Dr. Betty McGuire
Guest Editor

Manuscript Submission Information

Manuscripts should be submitted online at www.mdpi.com by registering and logging in to this website. Once you are registered, click here to go to the submission form. Manuscripts can be submitted until the deadline. All papers will be peer-reviewed. Accepted papers will be published continuously in the journal (as soon as accepted) and will be listed together on the special issue website. Research articles, review articles as well as short communications are invited. For planned papers, a title and short abstract (about 100 words) can be sent to the Editorial Office for announcement on this website.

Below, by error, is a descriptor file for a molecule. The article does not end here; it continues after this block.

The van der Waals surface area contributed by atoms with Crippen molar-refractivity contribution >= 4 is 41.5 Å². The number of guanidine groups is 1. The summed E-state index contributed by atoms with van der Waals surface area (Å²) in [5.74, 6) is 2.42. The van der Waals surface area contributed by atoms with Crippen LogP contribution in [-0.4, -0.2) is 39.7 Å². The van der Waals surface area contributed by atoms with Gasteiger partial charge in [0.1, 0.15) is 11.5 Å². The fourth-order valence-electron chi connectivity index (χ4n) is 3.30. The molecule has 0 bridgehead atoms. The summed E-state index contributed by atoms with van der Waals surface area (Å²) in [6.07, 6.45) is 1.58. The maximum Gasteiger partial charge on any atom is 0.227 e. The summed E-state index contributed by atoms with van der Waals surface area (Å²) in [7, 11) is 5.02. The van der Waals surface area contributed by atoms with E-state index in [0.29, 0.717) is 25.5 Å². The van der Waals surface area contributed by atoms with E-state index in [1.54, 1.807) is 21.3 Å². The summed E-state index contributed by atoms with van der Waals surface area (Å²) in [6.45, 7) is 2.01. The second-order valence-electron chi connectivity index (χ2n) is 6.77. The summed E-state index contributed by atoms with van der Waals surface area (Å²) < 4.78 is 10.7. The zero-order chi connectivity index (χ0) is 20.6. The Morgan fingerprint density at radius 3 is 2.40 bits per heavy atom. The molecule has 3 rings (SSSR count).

Submitted manuscripts should not have been published previously, nor be under consideration for publication elsewhere (except conference proceedings papers). All manuscripts are thoroughly refereed through a single-blind peer-review process. A guide for authors and other relevant information for submission of manuscripts is available on the Instructions for Authors page. Animals is an international peer-reviewed open access monthly journal published by MDPI.

Please visit the Instructions for Authors page before submitting a manuscript. The Article Processing Charge (APC) for publication in this open access journal is 1200 CHF (Swiss Francs). Submitted papers should be well formatted and use good English. Authors may use MDPI's English editing service prior to publication or during author revisions.

Keywords

  • behavior
  • behavioral evaluation